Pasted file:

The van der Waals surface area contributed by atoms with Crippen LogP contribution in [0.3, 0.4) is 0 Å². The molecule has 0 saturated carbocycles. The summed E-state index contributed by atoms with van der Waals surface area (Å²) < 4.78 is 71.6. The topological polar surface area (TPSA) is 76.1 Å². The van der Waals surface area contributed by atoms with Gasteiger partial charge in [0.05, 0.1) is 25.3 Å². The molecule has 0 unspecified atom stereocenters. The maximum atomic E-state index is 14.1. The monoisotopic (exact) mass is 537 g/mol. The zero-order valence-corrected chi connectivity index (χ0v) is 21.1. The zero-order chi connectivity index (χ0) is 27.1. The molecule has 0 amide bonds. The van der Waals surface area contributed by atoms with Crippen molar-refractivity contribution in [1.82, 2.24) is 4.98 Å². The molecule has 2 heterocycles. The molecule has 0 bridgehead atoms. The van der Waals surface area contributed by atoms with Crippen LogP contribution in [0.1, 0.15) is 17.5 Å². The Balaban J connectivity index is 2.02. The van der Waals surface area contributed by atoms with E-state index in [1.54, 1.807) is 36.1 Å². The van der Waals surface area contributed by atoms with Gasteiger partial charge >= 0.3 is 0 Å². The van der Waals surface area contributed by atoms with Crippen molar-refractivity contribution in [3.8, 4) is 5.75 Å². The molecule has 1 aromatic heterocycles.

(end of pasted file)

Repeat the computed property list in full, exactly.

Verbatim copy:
The van der Waals surface area contributed by atoms with Crippen LogP contribution in [0.3, 0.4) is 0 Å². The molecule has 0 saturated carbocycles. The summed E-state index contributed by atoms with van der Waals surface area (Å²) < 4.78 is 71.6. The topological polar surface area (TPSA) is 76.1 Å². The van der Waals surface area contributed by atoms with Gasteiger partial charge in [0.05, 0.1) is 25.3 Å². The molecule has 0 unspecified atom stereocenters. The maximum atomic E-state index is 14.1. The monoisotopic (exact) mass is 537 g/mol. The zero-order valence-corrected chi connectivity index (χ0v) is 21.1. The zero-order chi connectivity index (χ0) is 27.1. The molecule has 0 amide bonds. The van der Waals surface area contributed by atoms with Crippen molar-refractivity contribution in [1.82, 2.24) is 4.98 Å². The molecule has 2 heterocycles. The molecule has 0 bridgehead atoms. The van der Waals surface area contributed by atoms with Crippen LogP contribution in [0.1, 0.15) is 17.5 Å². The Balaban J connectivity index is 2.02. The van der Waals surface area contributed by atoms with E-state index in [1.54, 1.807) is 36.1 Å². The van der Waals surface area contributed by atoms with Gasteiger partial charge >= 0.3 is 0 Å². The van der Waals surface area contributed by atoms with Crippen molar-refractivity contribution in [3.8, 4) is 5.75 Å². The molecule has 1 aromatic heterocycles.